The 2022 highlights in a nutshell:
In 2021, we had already negotiated a new Common Tariff 4i (CT 4i) relating to private copying on digital media. This tariff used to apply also to smartphones and tablets. In consultation with the user associations, its scope has now been extended to laptops and external hard drives. A uniform fee will henceforth apply to all these devices. The tariff was approved by the Federal Arbitration Commission on 21 May 2022 and came into force on 1 July. Given that the blank audio media levy is still a controversial issue, the new tariff is a positive development. All the more since it should result in a significant increase in our private copying revenues.
Alongside the CT 4i negotiations, we have (for some time) been negotiating a new levy for private copying in the cloud via systems such as Dropbox, Google Drive, and the like. We believe that Swiss law provides the legal basis for such a levy – but in Europe, this was the subject of debate. In its Judgment of 24 March 2022, the European Court of Justice ruled that copies made in the cloud are effectively subject to remuneration for private copying. The European Court of Justice determined that it was for Member States to set the terms of such remuneration which, however, had to be co-ordinated with existing fees. Overall, the European ruling is favourable to entitled parties and should serve to faciliate negotiations in Switzerland as well. That said, the earliest market data from summer 2022 show that a stand-alone tariff for the cloud is unlikely to be profitable: the cost of managing the tariff (especially since the main providers are established abroad) would be disproportionate in relation to the prospective remuneration. Accordingly, we are currently negotiating the incorporation of the cloud segment into CT 4i. This would not create any additional administrative costs for SUISA since the levy for copying in the cloud would be paid by the existing CT 4i customers. These negotiations are being continued in 2023.
In spring 2022, we negotiated with SBC (Swiss Broadcasting Corporation: SRG SSR) the incorporation of their online uses in Tariff A. Hitherto, such uses were regulated in a separate agreement between SUISA and SBC. However, the Federal Intellectual Property Institute (IPI) held that if SUISA intended to remunerate the entitled parties for the online uses of their works by SBC under this Tariff, these uses had to be incorporated into Tariff A. SBC consented and a new supplemented Tariff A was approved by the Federal Arbitration Commission. The new tariff came into force on 1 January 2023.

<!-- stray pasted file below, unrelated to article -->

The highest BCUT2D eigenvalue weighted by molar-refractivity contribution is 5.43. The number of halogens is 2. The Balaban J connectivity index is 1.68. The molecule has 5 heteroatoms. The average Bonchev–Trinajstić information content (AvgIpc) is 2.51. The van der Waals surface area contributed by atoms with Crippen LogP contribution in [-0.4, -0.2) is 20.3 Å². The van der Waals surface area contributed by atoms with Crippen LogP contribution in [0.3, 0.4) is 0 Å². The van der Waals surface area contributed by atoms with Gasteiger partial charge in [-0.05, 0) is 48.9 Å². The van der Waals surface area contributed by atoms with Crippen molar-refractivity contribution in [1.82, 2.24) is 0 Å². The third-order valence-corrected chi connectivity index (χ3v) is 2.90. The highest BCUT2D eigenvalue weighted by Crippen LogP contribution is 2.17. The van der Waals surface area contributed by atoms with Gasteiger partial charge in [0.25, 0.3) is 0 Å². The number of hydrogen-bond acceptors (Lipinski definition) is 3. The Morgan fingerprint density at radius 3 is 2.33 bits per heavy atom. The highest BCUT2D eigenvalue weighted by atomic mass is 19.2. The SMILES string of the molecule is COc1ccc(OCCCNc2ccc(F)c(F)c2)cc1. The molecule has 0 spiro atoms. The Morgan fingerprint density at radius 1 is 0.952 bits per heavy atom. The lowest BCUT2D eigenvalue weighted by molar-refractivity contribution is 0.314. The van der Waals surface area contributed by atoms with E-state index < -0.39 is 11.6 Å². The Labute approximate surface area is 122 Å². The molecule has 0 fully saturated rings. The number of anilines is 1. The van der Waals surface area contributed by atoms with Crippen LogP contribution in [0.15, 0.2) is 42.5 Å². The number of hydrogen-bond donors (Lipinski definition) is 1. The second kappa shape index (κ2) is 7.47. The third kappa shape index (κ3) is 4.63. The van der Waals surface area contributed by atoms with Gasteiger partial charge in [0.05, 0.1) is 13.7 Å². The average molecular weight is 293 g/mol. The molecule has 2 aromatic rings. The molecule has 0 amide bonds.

At the same time, we initiated negotiations with SBC for the tariff applicable from 2024. Two factors cloud the situation: firstly, political developments could have a negative impact on SBC revenues, especially in view of the “CHF 200 are enough” popular initiative (which seeks a significant reduction in the fees for radio and TV reception charged to households and businesses); and secondly, media convergence, which will soon require a revision of the existing tariff structure. The demarcation between radio and television is disappearing as content becomes increasingly transmedial, i.e. created for use in radio, television and internet. This trend is still in its early stages, however, and will not impact the tariff for a few years yet. By the same token, adverse political developments are also unlikely to have any effect before 2026 at the earliest. Under the circumstances, we decided to propose to SBC an extension of the existing tariff, with only a few updates, and for a relatively short duration (2024 and 2025, with two extension options for one year each). At the same time, we have already started talks with SBC on the next tariff in order to anticipate political and technical developments. These talks are being continued in 2023.
Concerts and other events
SUISA aims to simplify Common Tariff K, especialy for smaller events, with a view to saving administration costs and facilitating access to music. But, generally speaking, the associations participating in the negotiations consider that the tariff is no longer equitable and are demanding a significant reduction in the fees due thereunder. They hold that the tariff does not take adequate account either of the considerable costs which the organisers have to bear, or of the non-musical elements which draw concert-goers to concerts. In the process, however, the associations are calling into question the fundamental principles underlying copyright and tariff law – and this SUISA cannot accept.
In December 2022, three associations involved in the negotiations terminated the existing tariff for the end of 2023. As a result, in order to respect the time limit under the Copyright Ordinance, SUISA must propose a new tariff to the Federal Arbitration Commission by the end of May 2023. Meanwhile, negotiations continue in the hope of finding a solution. It is possible that no agreement will be reached and that in the last resort the Federal Arbitration Commission will be called upon to decide.
The 2022 Annual Report contains all the relevant figures and information relating to the previous financial year at SUISA (cooperative and group). Informative articles shed light on income, political developments and tariff negotiations in the past year.